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It is well-known that if you have an inverse system of abelian groups $(A_n)$ (this works in several other nice categories) in which all the maps are surjective (or at least satisfy the Mittag-Leffler Condition), and if you have a short exact sequence of inverse systems $0\to (A_n)\to (B_n)\to (C_n)\to 0$, then taking the limit is exact and you get another short exact sequence $0\to \lim A_n \to \lim B_n \to \lim C_n \to 0$.

Hartshorne warns that this is not the case with abelian sheaves on a space. In particular, you can have all the maps of $(\mathcal{F}_n)$ surjective, and a short exact sequence $0\to (\mathcal{F}_n)\to (\mathcal{G}_n)\to (\mathcal{J}_n)\to 0$ but you only get left exactness $0\to \lim \mathcal{F}_n\to \lim \mathcal{G}_n\to \lim \mathcal{J}_n$

I.e. you get that $\lim^1(\mathcal{F}_n)\neq 0$ despite satisfying surjectivity of maps. Is there a canonical example of this happening?

My first guess was that this had to be related to the fact that you can have a surjective map of sheaves $\mathcal{F}\to \mathcal{G}$, yet still have an open set for which $\mathcal{F}(U)\to \mathcal{G}(U)$ is not surjective. The canonical example of when this happens is to use the exponential map on the sheaf of holomorphic functions on $\mathbb{C}^\times$, but it is very non-obvious to me how to turn this into an example of the above.

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up vote 3 down vote accepted

Let $X = \text{Spec}\;ℂ[x]$, and $\mathcal{G}⊂\mathcal{O}_X$ be the subsheaf of regular (rational) functions with no pole at $0$ or $∞$, and at most simple poles elsewhere. Thus if $U = ℂ \backslash \lbrace a_1,\dotsc,a_m \rbrace$ or $ℂ \backslash \lbrace a_1,\dotsc,a_m,0 \rbrace$, with $a_1,\dotsc,a_m$ distinct and nonzero, then $\mathcal{G}(U) = \lbrace\dfrac{f}{∏_{i=1}^m(x-a_i)} \vert \deg(f)≤m \rbrace$. Then let $\mathcal{G}_n = \bigoplus_{d=1}^n\mathcal{G}$, with $\mathcal{G}_{n+1}↠\mathcal{G}_n$ by projection onto the first $n$ components. Let $\mathcal{F}_n = \bigoplus_{d=1}^n\mathcal{F}^d$, where $\mathcal{F}^d⊂\mathcal{G}$ is the subsheaf of functions with a zero of order at least $d$ at $0$. Then the sheaf (not presheaf!) $\mathcal{G} / \mathcal{F}^d$ is isomorphic to the constant sheaf $ℂ[x]/(x^d)$. Therefore for nonempty $U$, $(\varprojlim\;\mathcal{G}_n/\mathcal{F}_n)(U) = ∏_{d=1}^∞ ℂ[x]/(x^d)$, whereas $\varprojlim\;\mathcal{G}_n(U) = ∏_{d=1}^∞ \mathcal{G}(U)$. Passing to stalks, we see $\varprojlim\;\mathcal{G}_n → \varprojlim\;\mathcal{G}_n/\mathcal{F}_n$ is not surjective, since $ℂ(x) → ℂ[[x]]$ is not.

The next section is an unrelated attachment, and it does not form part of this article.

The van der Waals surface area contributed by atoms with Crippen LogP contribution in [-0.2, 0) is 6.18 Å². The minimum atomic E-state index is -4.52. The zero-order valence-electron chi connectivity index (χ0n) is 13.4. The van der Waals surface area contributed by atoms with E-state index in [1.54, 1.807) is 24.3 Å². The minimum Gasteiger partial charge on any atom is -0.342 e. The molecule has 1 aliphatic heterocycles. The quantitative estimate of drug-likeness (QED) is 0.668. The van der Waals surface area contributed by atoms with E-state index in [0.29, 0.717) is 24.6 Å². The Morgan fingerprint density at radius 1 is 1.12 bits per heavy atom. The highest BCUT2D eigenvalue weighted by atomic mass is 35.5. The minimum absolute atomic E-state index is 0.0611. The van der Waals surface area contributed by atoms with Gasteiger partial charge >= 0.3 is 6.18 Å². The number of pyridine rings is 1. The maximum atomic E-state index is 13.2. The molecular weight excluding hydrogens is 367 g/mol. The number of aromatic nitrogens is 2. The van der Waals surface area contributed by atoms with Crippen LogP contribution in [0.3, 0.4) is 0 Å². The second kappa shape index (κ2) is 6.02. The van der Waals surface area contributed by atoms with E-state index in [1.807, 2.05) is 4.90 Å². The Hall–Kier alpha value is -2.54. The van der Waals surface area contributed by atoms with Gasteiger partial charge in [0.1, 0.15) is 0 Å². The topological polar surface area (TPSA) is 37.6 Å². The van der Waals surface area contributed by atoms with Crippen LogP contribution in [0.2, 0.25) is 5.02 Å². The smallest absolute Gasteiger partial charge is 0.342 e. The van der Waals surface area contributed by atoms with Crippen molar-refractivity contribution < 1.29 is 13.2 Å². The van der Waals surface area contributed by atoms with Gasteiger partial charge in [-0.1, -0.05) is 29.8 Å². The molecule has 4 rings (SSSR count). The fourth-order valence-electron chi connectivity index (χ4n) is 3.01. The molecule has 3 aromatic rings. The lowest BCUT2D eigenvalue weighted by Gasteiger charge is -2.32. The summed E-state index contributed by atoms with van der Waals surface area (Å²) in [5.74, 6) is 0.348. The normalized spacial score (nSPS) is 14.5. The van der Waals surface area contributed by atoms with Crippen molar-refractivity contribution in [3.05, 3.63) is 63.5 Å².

Remark: Obviously this example is not as simple or enlightening as yours. However, one can argue that the example needs to be at least this complex, I believe. Without going into details, let me at least say that surjectivity of a sheaf map is a local property, so it takes more than a global topological obstruction to block it.

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Thanks so much! I've figured a few things out (the sheaves can't be quasi-coherent) and have a few candidate examples (inspired from formal schemes) since I posted this, but I was still clueless about how to put anything together to get an example. I'm not sure I understand $\mathcal{G}$ based on the description over $U$. What is that degree condition? Shouldn't any regular function in the numerator work? I also don't see why $\mathcal{G}/\mathcal{F}^d$ is that constant sheaf, but I'll put more thought into that. – Matt Mar 31 '11 at 20:45
The idea is that working mod $x^d$, one can "rationalize denominators" - convert a rational function whose denominator has a nonzero constant term into a polynomial. However, for large $d$, this requires using high degree polynomials. Now one wants that for large $d$, sections of $\mathcal{G}$ over small open sets (large $m$) glue together mod $\mathcal{F}^d$, but not otherwise. Requiring no poles at $∞$ gives $\deg(f)≤m$, forcing $m$ large to make sections glue mod $x^d$. Hope this helps. – Dave Barton Apr 1 '11 at 0:41
Thanks. For some reason when I read this I pushed that condition about no poles at infinity out of my mind and ignored it. That's what caused my confusion. Now it makes sense. – Matt Apr 1 '11 at 18:01

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